A while back, I wrote a post on letters vs. email in which I considered the pleasures of the former and frustrations of the latter in our current high-paced, highly digital environment. Recently, a friend of mine wrote an excellent post on his blog that was in something of a similar vain: “Navigating the Digital / Analog Divide in Life and Work.” It is a thoughtful post, well worth reading.
On the plane home from Los Angeles, I finished reading Yuval Noah Harari’s Sapiens: A Brief History of Humankind. I was reviewing my notes from that book and came across this passage which I highlighted that encapsulated my thoughts in my “Letters vs. Email” post, as well as some of what Ken has to say in his post:
Previously it took a lot of work to write a letter, address and stamp an envelope, and take it to the mailbox. It took days or weeks, maybe even months, to get a reply. Nowadays I can dash off an email, send it halfway around the globe, and (if my addressee is online) receive a reply a minute later. I’ve saved all that trouble and time, but do I live a more relaxed life?
Sadly, not. Back in the snail-mail era, people usually only wrote letters when they had something important to relate. Rather than writing the first thing that came into their heads, they considered carefully what they wanted to say and how to phrase it. They expected to receive a similarly considered answer. Most people wrote and received no more than a handful of letters a month and seldom felt compelled to reply immediately. Today I receive dozens of emails each day, all from people who expect a prompt reply. We thought we were saving time; instead we revved up the treadmill of life to ten times its former speed and made our days more anxious and agitated. (Emphasis mine.)Sapiens, p. 105-6, Kindle edition.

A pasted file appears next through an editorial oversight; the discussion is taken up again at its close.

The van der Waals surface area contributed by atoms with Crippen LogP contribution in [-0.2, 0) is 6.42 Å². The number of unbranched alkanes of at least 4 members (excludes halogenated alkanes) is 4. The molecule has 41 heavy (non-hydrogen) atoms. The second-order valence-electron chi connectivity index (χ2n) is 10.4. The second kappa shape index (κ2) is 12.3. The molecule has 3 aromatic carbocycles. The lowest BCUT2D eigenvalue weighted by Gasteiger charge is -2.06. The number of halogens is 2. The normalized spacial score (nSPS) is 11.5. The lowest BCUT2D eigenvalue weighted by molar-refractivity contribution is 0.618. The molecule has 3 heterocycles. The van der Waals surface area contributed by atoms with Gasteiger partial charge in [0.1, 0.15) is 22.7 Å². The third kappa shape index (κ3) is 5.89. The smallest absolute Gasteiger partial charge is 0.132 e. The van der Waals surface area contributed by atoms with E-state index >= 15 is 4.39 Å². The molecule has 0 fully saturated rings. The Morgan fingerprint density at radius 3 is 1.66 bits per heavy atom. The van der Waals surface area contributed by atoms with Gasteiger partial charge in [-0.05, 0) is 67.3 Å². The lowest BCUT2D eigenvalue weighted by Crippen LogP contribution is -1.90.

It is this unintentional revving of the treadmill that has me rebalancing my digital/analog activities. The problem with this is that it alters only part of the equation. I may be slowing things down on my end, but things are not slowing down outside my little bubble. While on vacation I sent out some postcards. I received delighted email replies from the recipients on the day they received them.
I think I am sensitive to this change because it has paralleled my career. The first email I ever sent was when I started with my company right out of college. All through college, I wrote letters, and it was only during the summer after graduating that I began communicated with friends through AOL (“you’ve got mail!”) In the quarter century that I’ve been with my company, I’ve seen an every increasing volume of email, where any one email these days holds less valuable content than one from 25 years ago.
Communication outside work has paralleled this. I continued to write letters after graduating from college, but stopped around 2000, when my sole remaining correspondent (my grandfather) became too sick to write anymore. Now, everything is via email, and even that is being supplanted by even faster and more realtime forms of communication like instant messaging, which further reduces the art in communication down to something like the hand signals that soldiers use to communicate with one another in silence.
I’d love to slow down that treadmill, but at this point, it seems out of control and I hardly know where to begin.